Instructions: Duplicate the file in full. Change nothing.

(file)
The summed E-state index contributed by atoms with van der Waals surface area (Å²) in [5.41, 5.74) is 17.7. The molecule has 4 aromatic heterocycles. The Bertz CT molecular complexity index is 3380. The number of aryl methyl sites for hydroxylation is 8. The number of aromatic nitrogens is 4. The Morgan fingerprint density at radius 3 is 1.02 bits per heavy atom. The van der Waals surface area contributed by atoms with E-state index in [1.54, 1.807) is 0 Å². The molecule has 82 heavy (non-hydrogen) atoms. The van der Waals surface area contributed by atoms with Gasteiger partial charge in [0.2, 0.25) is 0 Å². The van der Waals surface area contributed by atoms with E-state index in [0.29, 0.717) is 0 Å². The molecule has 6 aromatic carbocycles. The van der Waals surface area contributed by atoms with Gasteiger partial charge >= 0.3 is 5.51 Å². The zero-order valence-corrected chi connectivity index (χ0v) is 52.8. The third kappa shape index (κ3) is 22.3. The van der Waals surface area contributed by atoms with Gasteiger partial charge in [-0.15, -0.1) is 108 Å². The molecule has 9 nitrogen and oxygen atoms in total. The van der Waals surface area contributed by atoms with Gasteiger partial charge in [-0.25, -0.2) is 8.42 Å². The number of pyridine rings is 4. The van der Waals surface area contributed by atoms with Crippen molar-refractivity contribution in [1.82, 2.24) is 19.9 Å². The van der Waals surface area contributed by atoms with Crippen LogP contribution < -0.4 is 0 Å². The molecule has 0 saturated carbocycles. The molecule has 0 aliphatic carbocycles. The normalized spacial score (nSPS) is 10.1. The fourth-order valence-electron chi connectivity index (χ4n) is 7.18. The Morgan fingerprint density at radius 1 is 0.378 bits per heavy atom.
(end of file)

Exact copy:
The summed E-state index contributed by atoms with van der Waals surface area (Å²) in [5.41, 5.74) is 17.7. The molecule has 4 aromatic heterocycles. The Bertz CT molecular complexity index is 3380. The number of aryl methyl sites for hydroxylation is 8. The number of aromatic nitrogens is 4. The Morgan fingerprint density at radius 3 is 1.02 bits per heavy atom. The van der Waals surface area contributed by atoms with E-state index in [1.54, 1.807) is 0 Å². The molecule has 82 heavy (non-hydrogen) atoms. The van der Waals surface area contributed by atoms with Gasteiger partial charge in [0.2, 0.25) is 0 Å². The van der Waals surface area contributed by atoms with E-state index in [0.29, 0.717) is 0 Å². The molecule has 6 aromatic carbocycles. The van der Waals surface area contributed by atoms with Gasteiger partial charge >= 0.3 is 5.51 Å². The zero-order valence-corrected chi connectivity index (χ0v) is 52.8. The third kappa shape index (κ3) is 22.3. The van der Waals surface area contributed by atoms with Gasteiger partial charge in [-0.15, -0.1) is 108 Å². The molecule has 9 nitrogen and oxygen atoms in total. The van der Waals surface area contributed by atoms with Gasteiger partial charge in [-0.25, -0.2) is 8.42 Å². The number of pyridine rings is 4. The van der Waals surface area contributed by atoms with Crippen molar-refractivity contribution in [1.82, 2.24) is 19.9 Å². The van der Waals surface area contributed by atoms with Crippen LogP contribution < -0.4 is 0 Å². The molecule has 0 saturated carbocycles. The molecule has 0 aliphatic carbocycles. The normalized spacial score (nSPS) is 10.1. The fourth-order valence-electron chi connectivity index (χ4n) is 7.18. The Morgan fingerprint density at radius 1 is 0.378 bits per heavy atom.